9. The circuit board apparatus as defined in claim 1, wherein the perimeter is defined by all of the socket areas of at least one of the outermost rows and at least one of the outermost columns of the matrix.
10. A ball grid array package for attachment to a circuit board apparatus comprising:
a substrate having a semiconductor die defining an electronic circuit formed thereon;
a matrix of spherically-shaped package leads disposed adjacent the substrate and opposite the semiconductor die;
conductive elements electrically connecting circuit points on the semiconductor die to the package leads; and
at least one conductive element that electrically interconnects the leads that define a perimeter of the matrix of package leads, for electrical connection to ground wherein the electrically connected leads that define the perimeter of the matrix are more closely spaced than leads within the interior of the matrix.
11. The ball grid array package as defined in claim 10, wherein the leads defining the perimeter of the matrix are uniformly spaced apart.
12. The ball grid array package as defined in claim 10, wherein the at least one conductive element interconnects all of the leads that define the perimeter of the matrix.
13. The ball grid array package as defined in claim 10, wherein the perimeter is defined by all of the leads of the outermost rows and columns of the matrix.
14. The ball grid array package as defined in claim 10, wherein the perimeter is defined by all of the leads of the two outermost rows and two columns of the matrix.
15. The ball grid array package as defined in claim 10, wherein the perimeter is defined by all of the leads of the outermost rows and columns of the matrix.
16. The ball grid array package as defined in claim 10, wherein the perimeter is defined by all of the leads of at least one of the outermost rows and at least one of the outermost columns of the matrix.
17. A circuit board apparatus comprising:
a circuit board substrate having conductive elements;
a socket area for receiving a semiconductor package defined by a matrix of socket pads, each socket pad comprising a metal coating and shaped to receive a lead of the semiconductor package; and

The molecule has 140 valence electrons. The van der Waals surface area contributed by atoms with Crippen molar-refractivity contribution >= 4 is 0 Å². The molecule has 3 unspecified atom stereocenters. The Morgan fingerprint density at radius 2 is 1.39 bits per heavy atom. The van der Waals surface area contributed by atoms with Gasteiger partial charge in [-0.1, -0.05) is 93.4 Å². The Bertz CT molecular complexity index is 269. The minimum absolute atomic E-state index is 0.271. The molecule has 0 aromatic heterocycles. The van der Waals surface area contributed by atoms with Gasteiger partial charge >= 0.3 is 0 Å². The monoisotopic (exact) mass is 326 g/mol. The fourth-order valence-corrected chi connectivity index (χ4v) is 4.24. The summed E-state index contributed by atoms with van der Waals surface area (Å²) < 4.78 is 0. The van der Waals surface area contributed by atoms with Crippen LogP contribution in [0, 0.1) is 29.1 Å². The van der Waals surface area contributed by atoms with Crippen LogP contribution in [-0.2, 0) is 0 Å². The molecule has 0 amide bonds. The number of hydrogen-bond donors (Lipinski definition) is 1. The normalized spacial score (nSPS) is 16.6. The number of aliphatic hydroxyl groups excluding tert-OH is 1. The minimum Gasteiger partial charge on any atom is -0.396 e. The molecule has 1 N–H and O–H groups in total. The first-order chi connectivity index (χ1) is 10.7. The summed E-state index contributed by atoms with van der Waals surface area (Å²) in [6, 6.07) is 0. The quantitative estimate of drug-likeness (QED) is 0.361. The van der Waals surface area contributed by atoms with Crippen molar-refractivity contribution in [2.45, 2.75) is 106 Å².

at least one conductive element that electrically connects each of the socket pads that define at least one row of the matrix of socket areas, for electrical connection to ground, wherein the electrically connected socket pads that define the perimeter of the matrix are separated by a distance of no greater than 1/20 the length of a wavelength of the highest frequency signal carried on any of the socket pads, wherein the socket areas that define the perimeter of the matrix are more closely spaced than socket pads within the interior of the matrix.
18. The circuit board apparatus as defined in claim 17, wherein the at least one conductive element is disposed to electrically connect each of the socket pads that define a plurality of rows of the matrix of socket areas.
19. The circuit board apparatus as defined in claim 17, wherein the at least one conductive element is disposed to electrically connect each of the socket pads that define a plurality of rows defining a closed area of the matrix of socket areas.
20. The circuit board apparatus as defined in claim 19, wherein the closed area is defined along the perimeter of the socket areas.
21. The circuit board apparatus as defined in claim 19, wherein the closed area is defined within an interior of the socket areas.
Description
BACKGROUND OF THE INVENTION

1. Field of the Invention

The present invention generally relates to semiconductor devices, and more particularly to a ball grid array (BGA) semiconductor device having improved electromagnetic interference (EMI) characteristics.

2. Discussion of the Related Art

A variety of packaging styles are known for semiconductor devices. Dual in-line packages (DIPs), pin grid arrays (PGAs), and surface mount packages are examples of several semiconductor package styles. These package styles, however, become problematic at higher operating frequencies.